Germline missense ETV6 mutations are associated with thrombocytopenia and hematologic malignancies.
Major finding: Germline missense ETV6 mutations are associated with thrombocytopenia and hematologic malignancies.
Mechanism: Dominant-negative ETV6 mutants abrogate transcriptional repression and impair hematopoiesis.
Impact: Heterozygous ETV6 mutations may be an early driving event in malignant transformation.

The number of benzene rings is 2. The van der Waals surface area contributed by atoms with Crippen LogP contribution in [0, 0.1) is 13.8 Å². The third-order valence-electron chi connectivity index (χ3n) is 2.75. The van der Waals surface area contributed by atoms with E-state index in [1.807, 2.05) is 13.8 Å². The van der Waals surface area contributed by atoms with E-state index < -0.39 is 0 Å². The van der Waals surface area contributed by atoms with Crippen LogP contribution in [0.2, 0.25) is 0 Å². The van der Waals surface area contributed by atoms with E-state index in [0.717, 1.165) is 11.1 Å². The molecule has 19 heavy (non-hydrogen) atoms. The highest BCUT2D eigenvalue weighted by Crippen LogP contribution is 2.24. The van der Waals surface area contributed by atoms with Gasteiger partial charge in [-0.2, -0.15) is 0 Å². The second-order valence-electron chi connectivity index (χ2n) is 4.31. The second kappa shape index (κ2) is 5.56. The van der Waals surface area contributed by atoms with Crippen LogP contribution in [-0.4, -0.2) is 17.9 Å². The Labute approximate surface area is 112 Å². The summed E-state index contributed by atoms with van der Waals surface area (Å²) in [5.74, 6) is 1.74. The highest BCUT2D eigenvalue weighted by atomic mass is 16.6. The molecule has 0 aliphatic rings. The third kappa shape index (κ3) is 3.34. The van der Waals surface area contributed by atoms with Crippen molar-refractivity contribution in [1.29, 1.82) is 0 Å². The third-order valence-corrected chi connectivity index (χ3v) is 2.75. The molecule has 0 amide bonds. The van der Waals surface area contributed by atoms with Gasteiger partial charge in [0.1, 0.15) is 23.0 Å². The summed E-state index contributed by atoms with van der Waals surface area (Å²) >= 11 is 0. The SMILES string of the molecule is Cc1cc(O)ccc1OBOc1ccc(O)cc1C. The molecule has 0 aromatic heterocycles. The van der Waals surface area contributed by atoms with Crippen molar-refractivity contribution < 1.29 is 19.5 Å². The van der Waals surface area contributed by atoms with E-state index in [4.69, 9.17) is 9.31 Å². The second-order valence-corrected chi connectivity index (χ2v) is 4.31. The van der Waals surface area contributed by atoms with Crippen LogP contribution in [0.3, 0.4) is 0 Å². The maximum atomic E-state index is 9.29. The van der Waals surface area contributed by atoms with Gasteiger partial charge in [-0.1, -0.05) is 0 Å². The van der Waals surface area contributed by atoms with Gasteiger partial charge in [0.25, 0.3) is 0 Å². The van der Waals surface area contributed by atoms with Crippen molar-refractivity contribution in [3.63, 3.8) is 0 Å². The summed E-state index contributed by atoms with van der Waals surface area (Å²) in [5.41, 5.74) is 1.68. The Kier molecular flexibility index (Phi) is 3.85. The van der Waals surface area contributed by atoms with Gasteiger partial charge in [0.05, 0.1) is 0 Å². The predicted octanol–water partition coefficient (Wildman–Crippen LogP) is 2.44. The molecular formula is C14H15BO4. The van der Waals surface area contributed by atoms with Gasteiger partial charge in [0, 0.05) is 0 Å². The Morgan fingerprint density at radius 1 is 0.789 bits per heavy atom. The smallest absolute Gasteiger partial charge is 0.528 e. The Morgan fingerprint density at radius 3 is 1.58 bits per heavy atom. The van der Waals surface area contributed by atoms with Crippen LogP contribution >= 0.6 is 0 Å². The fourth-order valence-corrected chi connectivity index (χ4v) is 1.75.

The genetic alterations associated with predisposition to familial myelodysplastic syndrome (MDS) and acute leukemia remain largely unidentified. To understand the mechanisms underlying rare cases of familial MDS–leukemia, Zhang and colleagues studied a family with idiopathic familial thrombocytopenia and hematologic malignancies, and identified a heterozygous germline variant in the ETS variant 6 gene (ETV6), which encoded for p.Arg399Cys, in affected individuals. Further sequencing of individuals with genetically undefined familial thrombocytopenia and MDS or leukemia revealed two additional families with autosomal dominant transmission of ETV6 variants corresponding to p.Arg369Gln and p.Pro214Leu. Of note, recurrent somatic mutations of these same three amino acids have been reported in various cancers. Consistent with molecular modeling, the identified missense variants disrupted binding of the ETV6 transcriptional repressor to DNA. ETV6 mutation also reduced its nuclear localization and impaired ETV6-mediated transcriptional repression; coexpression of mutant ETV6 antagonized wild-type ETV6–driven repression in a dose-dependent fashion, indicating that ETV6 mutants act in a dominant-negative manner. Oligomerization-defective ETV6 mutant proteins failed to inhibit wild-type ETV6–mediated repression, suggesting that oligomerization is required for this dominant-negative function. Furthermore, expression of mutant ETV6 reduced the proliferation of CD34+ hematopoietic stem/progenitor cells and altered gene expression, in particular platelet-associated gene sets, demonstrating a role for ETV6 in hematopoiesis. In addition, evaluation of paired tumor and fibroblast samples from individuals with germline ETV6 mutation highlighted acquisition of additional mutations during malignant progression. Identification of germline missense ETV6 mutations associated with cancer predisposition suggests that ETV6 mutation may be an early initiating event in malignant transformation and supports the complementary analysis of familial cancer syndromes and cancer genome sequencing to identify driver mutations of malignancy.